The thermal boundary layer developed in conventional parallel flow convection resists heat and mass transfer. Jet impingement significantly reduces the boundary layer near the jet and increases the overall heat and mass transfer rate. In addition, where conventional parallel flow convection for drying occurs over a significant length, mass transfer becomes limited due to higher water vapor concentrations in the bulk flow. In the case of jet impingement, flow of equal capacity for evaporation can be provided over a large area of the object being dried. Although the spent flow in the case of jet impingement may be limited in water vapor capacity, lateral transfer of water within the fabric will usually minimize the spent flow effect.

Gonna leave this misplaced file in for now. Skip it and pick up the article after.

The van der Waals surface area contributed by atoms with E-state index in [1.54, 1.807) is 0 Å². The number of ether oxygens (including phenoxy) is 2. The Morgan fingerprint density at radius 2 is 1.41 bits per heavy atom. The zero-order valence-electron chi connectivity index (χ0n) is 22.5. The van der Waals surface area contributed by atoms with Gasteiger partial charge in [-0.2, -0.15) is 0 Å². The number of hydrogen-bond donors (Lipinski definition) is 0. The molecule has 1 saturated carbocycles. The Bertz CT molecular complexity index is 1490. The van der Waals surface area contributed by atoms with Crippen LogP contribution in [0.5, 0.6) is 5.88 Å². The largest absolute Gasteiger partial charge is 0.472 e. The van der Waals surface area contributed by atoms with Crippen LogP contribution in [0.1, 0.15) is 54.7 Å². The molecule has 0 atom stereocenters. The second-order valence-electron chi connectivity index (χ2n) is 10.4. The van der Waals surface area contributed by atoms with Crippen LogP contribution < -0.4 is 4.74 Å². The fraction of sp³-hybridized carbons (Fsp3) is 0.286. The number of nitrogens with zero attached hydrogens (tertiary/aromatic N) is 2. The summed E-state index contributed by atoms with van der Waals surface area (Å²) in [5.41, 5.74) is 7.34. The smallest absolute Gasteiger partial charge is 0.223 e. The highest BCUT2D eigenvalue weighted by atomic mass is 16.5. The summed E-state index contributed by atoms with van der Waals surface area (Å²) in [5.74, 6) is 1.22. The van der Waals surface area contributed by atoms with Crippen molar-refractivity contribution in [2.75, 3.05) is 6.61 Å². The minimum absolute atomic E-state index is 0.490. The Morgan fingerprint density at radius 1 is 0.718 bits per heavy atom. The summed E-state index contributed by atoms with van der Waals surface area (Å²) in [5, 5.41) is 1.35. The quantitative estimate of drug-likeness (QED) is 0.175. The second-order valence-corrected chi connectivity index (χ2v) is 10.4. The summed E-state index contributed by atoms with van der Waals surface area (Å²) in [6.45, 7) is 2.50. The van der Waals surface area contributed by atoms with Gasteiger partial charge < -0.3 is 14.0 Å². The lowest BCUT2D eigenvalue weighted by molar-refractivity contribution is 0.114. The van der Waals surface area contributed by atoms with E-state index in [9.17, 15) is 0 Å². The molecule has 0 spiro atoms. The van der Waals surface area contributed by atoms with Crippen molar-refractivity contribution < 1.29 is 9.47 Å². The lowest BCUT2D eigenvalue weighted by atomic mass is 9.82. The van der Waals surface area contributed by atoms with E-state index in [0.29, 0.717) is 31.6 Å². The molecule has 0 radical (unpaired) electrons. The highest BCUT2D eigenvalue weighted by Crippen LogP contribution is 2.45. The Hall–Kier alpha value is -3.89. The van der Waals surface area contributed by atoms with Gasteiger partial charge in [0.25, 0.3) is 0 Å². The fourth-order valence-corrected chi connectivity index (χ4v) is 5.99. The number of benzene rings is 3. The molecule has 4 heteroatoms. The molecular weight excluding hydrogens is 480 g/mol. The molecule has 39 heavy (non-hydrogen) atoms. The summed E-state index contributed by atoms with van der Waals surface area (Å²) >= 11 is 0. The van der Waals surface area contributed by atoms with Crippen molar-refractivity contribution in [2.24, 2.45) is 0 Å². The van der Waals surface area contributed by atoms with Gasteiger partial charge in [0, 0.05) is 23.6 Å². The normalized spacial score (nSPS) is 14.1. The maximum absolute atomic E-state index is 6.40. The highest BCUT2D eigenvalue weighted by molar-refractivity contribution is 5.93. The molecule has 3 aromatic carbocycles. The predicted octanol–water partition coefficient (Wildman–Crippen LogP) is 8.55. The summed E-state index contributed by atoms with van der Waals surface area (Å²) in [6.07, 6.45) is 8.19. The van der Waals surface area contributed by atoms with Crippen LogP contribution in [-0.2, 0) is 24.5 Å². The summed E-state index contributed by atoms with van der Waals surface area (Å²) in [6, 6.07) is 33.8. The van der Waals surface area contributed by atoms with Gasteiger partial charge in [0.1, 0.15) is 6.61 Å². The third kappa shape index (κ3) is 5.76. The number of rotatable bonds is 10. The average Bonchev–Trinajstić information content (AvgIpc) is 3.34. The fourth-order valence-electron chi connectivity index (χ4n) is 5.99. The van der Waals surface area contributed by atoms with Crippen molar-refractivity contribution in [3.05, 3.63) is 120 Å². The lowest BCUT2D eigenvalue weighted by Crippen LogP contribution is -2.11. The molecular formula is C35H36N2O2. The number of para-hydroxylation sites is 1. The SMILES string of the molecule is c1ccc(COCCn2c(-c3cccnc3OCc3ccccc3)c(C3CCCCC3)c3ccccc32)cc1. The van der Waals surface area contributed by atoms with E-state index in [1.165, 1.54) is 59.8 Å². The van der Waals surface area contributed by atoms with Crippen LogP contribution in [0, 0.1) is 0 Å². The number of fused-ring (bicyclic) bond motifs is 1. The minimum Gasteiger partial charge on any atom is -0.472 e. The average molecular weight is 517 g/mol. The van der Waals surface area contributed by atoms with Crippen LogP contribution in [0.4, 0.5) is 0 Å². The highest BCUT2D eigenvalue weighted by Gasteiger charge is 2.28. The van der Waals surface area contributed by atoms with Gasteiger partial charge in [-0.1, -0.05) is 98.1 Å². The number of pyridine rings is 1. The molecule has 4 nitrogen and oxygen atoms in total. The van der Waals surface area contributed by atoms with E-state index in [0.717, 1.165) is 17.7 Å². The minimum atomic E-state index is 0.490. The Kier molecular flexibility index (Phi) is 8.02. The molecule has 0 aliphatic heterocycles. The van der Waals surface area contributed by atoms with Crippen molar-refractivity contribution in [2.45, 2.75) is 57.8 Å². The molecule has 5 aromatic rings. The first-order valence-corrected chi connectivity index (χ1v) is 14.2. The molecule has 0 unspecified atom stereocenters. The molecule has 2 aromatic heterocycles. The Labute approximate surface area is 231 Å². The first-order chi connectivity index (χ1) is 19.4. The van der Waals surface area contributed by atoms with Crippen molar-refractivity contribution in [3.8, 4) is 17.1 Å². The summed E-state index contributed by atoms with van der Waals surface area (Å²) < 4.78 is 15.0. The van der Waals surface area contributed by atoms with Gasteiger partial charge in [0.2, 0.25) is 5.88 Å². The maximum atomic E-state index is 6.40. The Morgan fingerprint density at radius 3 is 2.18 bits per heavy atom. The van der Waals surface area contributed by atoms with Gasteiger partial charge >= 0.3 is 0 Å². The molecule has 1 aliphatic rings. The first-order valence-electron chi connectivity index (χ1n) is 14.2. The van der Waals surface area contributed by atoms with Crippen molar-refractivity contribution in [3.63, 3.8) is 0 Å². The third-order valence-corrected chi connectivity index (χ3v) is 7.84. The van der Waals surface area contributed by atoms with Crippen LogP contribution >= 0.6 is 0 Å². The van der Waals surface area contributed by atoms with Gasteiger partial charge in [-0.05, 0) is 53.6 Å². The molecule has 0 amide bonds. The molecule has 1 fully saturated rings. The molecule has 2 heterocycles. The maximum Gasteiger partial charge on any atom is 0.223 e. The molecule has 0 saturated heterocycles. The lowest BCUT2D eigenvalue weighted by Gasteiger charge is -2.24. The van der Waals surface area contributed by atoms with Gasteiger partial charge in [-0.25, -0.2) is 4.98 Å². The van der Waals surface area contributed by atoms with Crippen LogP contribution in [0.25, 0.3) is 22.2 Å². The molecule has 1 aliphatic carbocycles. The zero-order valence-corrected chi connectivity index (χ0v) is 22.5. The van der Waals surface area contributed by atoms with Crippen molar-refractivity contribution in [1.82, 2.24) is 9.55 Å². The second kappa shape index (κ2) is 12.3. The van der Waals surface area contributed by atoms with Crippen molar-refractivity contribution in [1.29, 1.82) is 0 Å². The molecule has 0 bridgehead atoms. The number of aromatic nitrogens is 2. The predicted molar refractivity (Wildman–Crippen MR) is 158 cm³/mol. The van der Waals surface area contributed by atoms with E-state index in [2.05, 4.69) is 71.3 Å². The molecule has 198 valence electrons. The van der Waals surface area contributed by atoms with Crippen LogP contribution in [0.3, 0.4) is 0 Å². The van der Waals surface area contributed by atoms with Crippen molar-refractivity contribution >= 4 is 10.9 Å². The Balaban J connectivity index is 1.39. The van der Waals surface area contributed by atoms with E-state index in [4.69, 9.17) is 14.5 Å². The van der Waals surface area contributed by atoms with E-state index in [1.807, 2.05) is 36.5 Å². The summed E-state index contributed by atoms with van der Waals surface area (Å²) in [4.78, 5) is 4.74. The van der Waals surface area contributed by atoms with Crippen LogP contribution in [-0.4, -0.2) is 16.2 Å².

In an embodiment of the invention, a stationary clothes dryer is provided which comprises a housing enclosing a space and a clothes support located within the space. The clothes support remains stationary during the drying operation, but may be movable, such as a drawer, to increase the ease of introducing and removing clothing articles to be dried. An air moving device is also provided for generating an air flow through the space from an air inlet to an air outlet. An air distributor mechanism is provided which comprises a distribution plenum positioned between the air inlet and the clothes support, with a plenum wall having a plurality of perforations or nozzles therein, the perforations/nozzles being sized, shaped and arranged so as to provide jets of air against the clothes support and to equalize an air flow distribution over said clothes support.